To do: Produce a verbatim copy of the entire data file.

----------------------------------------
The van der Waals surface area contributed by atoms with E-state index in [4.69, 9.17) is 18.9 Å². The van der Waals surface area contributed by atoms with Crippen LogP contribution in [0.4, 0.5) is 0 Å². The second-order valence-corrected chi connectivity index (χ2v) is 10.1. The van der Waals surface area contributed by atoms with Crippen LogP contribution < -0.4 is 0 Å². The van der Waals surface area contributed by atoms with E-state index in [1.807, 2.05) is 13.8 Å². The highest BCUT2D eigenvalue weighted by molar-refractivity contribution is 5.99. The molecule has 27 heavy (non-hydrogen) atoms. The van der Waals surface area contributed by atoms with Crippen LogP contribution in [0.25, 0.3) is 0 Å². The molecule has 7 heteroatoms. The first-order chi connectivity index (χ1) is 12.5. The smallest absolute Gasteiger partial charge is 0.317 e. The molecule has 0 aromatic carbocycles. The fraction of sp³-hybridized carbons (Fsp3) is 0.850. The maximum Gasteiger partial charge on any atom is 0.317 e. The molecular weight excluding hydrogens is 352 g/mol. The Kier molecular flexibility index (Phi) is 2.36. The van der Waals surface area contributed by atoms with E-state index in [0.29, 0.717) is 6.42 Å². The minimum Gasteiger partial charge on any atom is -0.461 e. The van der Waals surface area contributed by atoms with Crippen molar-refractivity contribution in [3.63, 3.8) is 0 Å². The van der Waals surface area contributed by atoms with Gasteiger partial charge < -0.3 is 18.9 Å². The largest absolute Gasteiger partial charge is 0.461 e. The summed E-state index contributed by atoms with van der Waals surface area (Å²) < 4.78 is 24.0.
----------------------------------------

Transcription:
The van der Waals surface area contributed by atoms with E-state index in [4.69, 9.17) is 18.9 Å². The van der Waals surface area contributed by atoms with Crippen LogP contribution in [0.4, 0.5) is 0 Å². The second-order valence-corrected chi connectivity index (χ2v) is 10.1. The van der Waals surface area contributed by atoms with Crippen LogP contribution < -0.4 is 0 Å². The van der Waals surface area contributed by atoms with E-state index in [1.807, 2.05) is 13.8 Å². The highest BCUT2D eigenvalue weighted by molar-refractivity contribution is 5.99. The molecule has 27 heavy (non-hydrogen) atoms. The van der Waals surface area contributed by atoms with Crippen LogP contribution in [0.25, 0.3) is 0 Å². The molecule has 7 heteroatoms. The first-order chi connectivity index (χ1) is 12.5. The smallest absolute Gasteiger partial charge is 0.317 e. The molecule has 0 aromatic carbocycles. The fraction of sp³-hybridized carbons (Fsp3) is 0.850. The maximum Gasteiger partial charge on any atom is 0.317 e. The molecular weight excluding hydrogens is 352 g/mol. The Kier molecular flexibility index (Phi) is 2.36. The van der Waals surface area contributed by atoms with E-state index in [0.29, 0.717) is 6.42 Å². The minimum Gasteiger partial charge on any atom is -0.461 e. The van der Waals surface area contributed by atoms with Crippen molar-refractivity contribution in [3.63, 3.8) is 0 Å². The van der Waals surface area contributed by atoms with Gasteiger partial charge < -0.3 is 18.9 Å². The largest absolute Gasteiger partial charge is 0.461 e. The summed E-state index contributed by atoms with van der Waals surface area (Å²) < 4.78 is 24.0.